We are part of one of the largest and most recognized plant science communities in the world, encompassing approximately 160 faculty members in nine academic departments and research units at MSU. Many of our faculty members hold joint appointments in the MSU-DOE Plant Research Laboratory and the W.K. Kellogg Biological Station (KBS), two of the world’s premier research institutes in plant molecular biology and ecology and evolution, respectively. Our laboratories also participate in the DOE-funded Great Lakes Bioenergy Research Center and the NSF-funded Long- Term Ecological Research program at KBS.

This past year, our faculty played major leadership roles in the establishment of new programs to address critical needs in agriculture and the environment. The initiative in Quantitative and Computational Plant Sciences is aimed at recruiting faculty using large-scale or systems approaches to address compelling research questions in plant science. In addition, the MSU Board of Trustees recently approved the establishment of the Plant Resilience Institute, which will conduct fundamental research on “mechanisms that contribute to plant resilience and impact plant productivity.” Both initiatives are supported by the MSU Global Impact Initiative, which aims to recruit more than 100 new faculty investigators to accelerate finding solutions to the recognized “Grand Challenges” identified by the U.S. Office of Science and Technology Policy.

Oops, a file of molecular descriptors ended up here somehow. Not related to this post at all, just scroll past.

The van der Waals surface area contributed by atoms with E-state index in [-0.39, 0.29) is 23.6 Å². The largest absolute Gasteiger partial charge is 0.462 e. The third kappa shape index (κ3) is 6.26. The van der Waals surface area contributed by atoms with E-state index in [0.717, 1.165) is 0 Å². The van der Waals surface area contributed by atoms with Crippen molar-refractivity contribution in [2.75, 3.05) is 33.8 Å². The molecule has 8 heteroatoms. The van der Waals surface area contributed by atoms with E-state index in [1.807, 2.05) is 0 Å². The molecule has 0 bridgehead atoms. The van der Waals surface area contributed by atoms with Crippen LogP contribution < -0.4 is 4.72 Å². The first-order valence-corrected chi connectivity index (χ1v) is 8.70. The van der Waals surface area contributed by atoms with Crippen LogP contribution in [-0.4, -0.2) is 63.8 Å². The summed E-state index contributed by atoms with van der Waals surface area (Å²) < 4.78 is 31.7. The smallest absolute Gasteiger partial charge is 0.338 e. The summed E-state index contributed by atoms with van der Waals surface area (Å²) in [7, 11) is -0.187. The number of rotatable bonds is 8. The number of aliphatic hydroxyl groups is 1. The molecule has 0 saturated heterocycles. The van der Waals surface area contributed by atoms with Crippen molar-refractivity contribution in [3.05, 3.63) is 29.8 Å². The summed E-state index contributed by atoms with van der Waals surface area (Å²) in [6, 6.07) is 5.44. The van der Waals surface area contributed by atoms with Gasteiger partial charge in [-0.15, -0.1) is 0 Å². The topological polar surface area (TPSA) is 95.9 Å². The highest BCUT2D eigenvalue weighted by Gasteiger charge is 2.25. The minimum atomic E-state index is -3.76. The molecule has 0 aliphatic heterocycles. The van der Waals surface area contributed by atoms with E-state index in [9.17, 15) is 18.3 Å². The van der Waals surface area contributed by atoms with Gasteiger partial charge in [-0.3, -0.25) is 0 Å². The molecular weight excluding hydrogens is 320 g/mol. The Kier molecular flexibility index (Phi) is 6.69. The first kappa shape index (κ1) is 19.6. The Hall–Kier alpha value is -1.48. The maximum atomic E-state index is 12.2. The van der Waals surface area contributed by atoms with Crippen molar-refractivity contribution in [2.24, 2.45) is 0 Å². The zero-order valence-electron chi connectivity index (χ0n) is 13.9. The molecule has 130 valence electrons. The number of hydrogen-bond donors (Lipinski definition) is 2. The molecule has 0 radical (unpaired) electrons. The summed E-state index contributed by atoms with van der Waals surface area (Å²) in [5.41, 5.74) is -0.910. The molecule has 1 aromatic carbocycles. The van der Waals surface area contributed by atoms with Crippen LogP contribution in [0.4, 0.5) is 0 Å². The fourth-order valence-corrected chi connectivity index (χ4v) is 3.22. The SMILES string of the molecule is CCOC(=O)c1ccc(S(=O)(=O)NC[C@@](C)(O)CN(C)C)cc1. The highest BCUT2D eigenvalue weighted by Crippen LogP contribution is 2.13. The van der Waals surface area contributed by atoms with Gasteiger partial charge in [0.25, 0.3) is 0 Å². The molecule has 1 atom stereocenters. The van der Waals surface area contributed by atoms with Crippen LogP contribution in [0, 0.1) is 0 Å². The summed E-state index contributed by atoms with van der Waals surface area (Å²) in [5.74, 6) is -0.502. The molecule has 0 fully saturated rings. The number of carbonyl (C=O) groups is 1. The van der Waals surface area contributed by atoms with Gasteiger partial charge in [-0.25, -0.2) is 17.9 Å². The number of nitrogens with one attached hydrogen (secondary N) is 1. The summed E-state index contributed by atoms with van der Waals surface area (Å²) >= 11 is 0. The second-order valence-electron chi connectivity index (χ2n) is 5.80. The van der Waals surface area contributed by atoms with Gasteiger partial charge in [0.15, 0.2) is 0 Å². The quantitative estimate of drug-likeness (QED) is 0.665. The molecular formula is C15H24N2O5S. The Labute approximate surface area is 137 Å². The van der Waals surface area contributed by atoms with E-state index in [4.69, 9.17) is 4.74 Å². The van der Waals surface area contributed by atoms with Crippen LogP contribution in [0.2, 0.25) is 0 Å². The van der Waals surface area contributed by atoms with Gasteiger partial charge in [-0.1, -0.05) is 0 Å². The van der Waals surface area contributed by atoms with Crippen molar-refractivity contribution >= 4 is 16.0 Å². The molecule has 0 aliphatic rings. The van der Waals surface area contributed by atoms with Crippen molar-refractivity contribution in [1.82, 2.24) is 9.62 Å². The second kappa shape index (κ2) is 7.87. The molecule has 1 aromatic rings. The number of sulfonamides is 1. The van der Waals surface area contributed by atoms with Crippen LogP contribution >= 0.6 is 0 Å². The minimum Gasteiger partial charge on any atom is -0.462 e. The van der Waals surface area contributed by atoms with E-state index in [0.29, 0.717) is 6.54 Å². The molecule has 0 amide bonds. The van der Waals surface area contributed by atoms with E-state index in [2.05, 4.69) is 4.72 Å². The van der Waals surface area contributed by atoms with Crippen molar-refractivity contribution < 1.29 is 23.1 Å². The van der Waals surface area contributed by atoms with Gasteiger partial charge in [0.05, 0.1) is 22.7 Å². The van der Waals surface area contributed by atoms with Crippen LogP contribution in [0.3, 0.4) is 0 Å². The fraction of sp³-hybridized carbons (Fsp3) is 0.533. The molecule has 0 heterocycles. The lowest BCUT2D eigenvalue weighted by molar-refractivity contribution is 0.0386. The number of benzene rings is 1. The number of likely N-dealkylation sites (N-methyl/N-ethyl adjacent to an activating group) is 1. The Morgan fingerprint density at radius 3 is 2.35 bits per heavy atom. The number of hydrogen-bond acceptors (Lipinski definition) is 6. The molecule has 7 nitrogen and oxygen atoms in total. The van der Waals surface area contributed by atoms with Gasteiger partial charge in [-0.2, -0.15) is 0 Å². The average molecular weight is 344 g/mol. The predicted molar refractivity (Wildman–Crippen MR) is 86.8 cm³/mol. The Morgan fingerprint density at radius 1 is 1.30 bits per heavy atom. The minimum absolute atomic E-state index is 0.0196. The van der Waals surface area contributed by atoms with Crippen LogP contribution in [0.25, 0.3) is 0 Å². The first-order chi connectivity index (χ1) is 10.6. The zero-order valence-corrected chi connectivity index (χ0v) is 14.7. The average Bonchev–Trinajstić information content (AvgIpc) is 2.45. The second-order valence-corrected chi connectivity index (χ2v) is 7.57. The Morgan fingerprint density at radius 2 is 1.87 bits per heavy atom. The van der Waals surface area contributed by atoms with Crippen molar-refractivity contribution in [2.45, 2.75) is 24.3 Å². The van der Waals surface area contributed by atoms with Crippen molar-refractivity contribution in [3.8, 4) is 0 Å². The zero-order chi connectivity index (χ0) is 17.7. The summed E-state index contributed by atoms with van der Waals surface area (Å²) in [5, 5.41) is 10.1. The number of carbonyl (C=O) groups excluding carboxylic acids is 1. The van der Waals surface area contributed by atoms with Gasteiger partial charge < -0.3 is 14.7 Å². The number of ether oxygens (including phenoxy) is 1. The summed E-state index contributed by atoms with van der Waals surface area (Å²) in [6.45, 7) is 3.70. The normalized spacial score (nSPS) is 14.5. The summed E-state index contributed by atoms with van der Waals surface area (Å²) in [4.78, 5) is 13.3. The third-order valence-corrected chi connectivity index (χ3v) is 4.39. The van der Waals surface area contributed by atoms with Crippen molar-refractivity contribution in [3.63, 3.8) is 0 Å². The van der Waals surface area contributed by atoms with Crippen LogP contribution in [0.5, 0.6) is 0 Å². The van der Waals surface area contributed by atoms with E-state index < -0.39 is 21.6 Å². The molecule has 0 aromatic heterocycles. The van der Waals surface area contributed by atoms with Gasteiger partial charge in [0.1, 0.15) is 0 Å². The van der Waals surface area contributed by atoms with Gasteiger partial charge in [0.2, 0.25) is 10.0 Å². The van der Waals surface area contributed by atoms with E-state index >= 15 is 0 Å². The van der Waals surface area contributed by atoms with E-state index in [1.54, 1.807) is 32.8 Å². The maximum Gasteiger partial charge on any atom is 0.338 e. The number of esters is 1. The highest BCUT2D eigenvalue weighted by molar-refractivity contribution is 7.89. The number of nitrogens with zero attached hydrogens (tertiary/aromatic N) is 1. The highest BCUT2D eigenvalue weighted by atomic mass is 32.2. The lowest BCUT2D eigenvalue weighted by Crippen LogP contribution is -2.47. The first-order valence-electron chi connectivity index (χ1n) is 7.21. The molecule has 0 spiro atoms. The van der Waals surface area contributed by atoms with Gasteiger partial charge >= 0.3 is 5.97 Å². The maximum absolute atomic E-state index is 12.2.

We’re delighted to be able to share some of these activities and successes with our alumni, friends and colleagues in this first newsletter. One of the strongest testaments to our success is the success of our alumni and those who have worked with us in the past. We also hope that the newsletter will provide the opportunity for us to reconnect and learn more about you. We encourage you to contact us and discuss how we can build on the tradition of scholarly and educational excellence in plant biology together.




Danny Schnell, Ph.D. Chairperson, Department of Plant Biology

Read the full article at http://pubs.natsci.msu.edu/article/From+The+Department+Chair+.++.++./2532074/320097/article.html.